UPDATE: Wednesday 4:30 p.m. -- The state-appointed financial review team for the city of Detroit voted to approve a consent agreement for the city at a meeting Wednesday afternoon. All seven present team members voted to approve the agreement. Three team members were absent.
(SCROLL DOWN FOR UPDATES)
Detroit City Council President Charles Pugh says he wants the council to vote on a consent agreement Wednesday so that Michigan Gov. Rick Snyder doesn't appoint an emergency manager to run the city on Thursday.
The consent agreement is one option the governor has as he weighs a March report that Detroit is in a financial emergency. The city could run out of cash to meet payroll next month and faces a $270 million projected deficit. Snyder said the other option is appointing an emergency manager -- a state-appointed official who would have the power to overrule elected officials, sell public assets and break city contracts.
Mayor Dave Bing and some city council members want to avoid an emergency manager, and Snyder has pushed for the city to adopt a consent agreement to enhance state oversight of city operations and create a deficit-elimination plan.
The most recent draft of the agreement would create a nine-member financial advisory board with power to approve budgets and contracts, and instate a chief financial officer and a project management director with final say on spending and city operations. Bing and Deputy Mayor Kirk Lewis are pushing for city council to approve the agreement.
"We need to get this behind us and move forward," Lewis told reporters after meeting with the mayor Wednesday. Lewis is acting for Bing as the mayor recovers from intestine surgery.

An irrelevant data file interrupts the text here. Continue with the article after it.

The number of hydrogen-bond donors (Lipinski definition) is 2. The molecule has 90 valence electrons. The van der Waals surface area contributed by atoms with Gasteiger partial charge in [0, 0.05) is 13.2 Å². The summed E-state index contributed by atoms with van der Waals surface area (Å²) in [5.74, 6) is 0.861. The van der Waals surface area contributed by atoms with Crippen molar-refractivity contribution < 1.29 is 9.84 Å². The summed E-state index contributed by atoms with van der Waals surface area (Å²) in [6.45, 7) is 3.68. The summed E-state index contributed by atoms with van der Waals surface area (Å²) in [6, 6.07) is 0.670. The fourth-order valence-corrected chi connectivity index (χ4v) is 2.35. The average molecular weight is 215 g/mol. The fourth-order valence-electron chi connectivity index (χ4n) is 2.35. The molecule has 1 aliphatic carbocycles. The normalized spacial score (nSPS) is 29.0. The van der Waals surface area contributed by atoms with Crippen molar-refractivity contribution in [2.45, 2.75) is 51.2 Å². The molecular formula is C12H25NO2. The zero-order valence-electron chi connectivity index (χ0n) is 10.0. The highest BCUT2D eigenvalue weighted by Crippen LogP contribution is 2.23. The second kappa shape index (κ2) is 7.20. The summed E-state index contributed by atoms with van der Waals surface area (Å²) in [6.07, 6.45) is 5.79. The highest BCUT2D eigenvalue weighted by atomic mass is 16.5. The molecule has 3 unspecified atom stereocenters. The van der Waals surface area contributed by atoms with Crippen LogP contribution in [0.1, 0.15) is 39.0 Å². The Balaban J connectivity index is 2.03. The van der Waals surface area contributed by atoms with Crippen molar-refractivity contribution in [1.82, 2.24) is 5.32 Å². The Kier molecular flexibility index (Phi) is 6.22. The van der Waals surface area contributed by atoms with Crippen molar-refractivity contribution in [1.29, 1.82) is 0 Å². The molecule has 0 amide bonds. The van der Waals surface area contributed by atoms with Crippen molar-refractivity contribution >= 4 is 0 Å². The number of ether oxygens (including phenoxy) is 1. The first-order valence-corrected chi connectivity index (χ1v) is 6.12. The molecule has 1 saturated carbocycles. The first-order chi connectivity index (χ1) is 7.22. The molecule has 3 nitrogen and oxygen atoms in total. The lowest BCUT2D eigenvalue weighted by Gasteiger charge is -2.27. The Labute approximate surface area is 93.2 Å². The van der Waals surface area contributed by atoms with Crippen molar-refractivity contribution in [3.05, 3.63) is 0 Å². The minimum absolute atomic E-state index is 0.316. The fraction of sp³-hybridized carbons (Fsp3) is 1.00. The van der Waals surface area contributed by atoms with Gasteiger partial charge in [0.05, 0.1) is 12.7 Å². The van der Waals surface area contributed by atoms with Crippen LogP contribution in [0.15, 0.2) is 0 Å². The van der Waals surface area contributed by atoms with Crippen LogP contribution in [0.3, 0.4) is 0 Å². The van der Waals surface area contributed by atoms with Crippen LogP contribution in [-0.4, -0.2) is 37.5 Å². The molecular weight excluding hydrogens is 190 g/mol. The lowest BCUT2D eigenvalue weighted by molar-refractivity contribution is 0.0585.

The consent agreement must be approved by a state-appointed financial review team assigned to Detroit, the city council, the mayor and the governor.
Lewis was confident he could get five city council members to approve. "I think they're there to pass this, so we can move forward and get back to really running the city," he said.
Challenges to the proposed consent agreement are in and out of court. On Wednesday, a state appellate judge overturned an earlier ruling preventing Detroit's financial review team from meeting. The team met Wednesday to decide whether to sign the consent agreement.
Meanwhile, a federal judge is is considering a lawsuit from city unions, who claim the consent agreement breaches their good-faith bargaining over new, concession-heavy city contracts. The unions want Judge Arthur Tarnow to block the consent agreement and push the city council to ratify their new contracts, but he delayed his decision until next week.
If signed, the consent agreement would likely face further court challenges. An opinion from the city law department found the deal might violate Detroit's city charter.
"Although the city may enter into the proposed agreement, the city council should be cognizant of the potential legal challenges that may arise," corporation counsel Krystal Crittendon wrote.
During a Tuesday meeting, four council members said they do not support the consent agreement; Kwame Kenyatta and JoAnn Watson called any vote for it illegal. Brenda Jones and Andre Spivey also oppose it. "It won't be in there, the stuff I want," Spivey said. "I know my vote."
He continued to add feedback to the document, however, saying, "I don't agree with this, but if it passes I want to make sure I can live with it."
Pugh, Ken Cockrel Jr., and James Tate met with state Treasury and Bing administration officials to draft the latest version of the agreement. Pugh said Tuesday he wasn't happy with the result because it didn't include direct cash assistance from the state, but he preferred it to an emergency manager.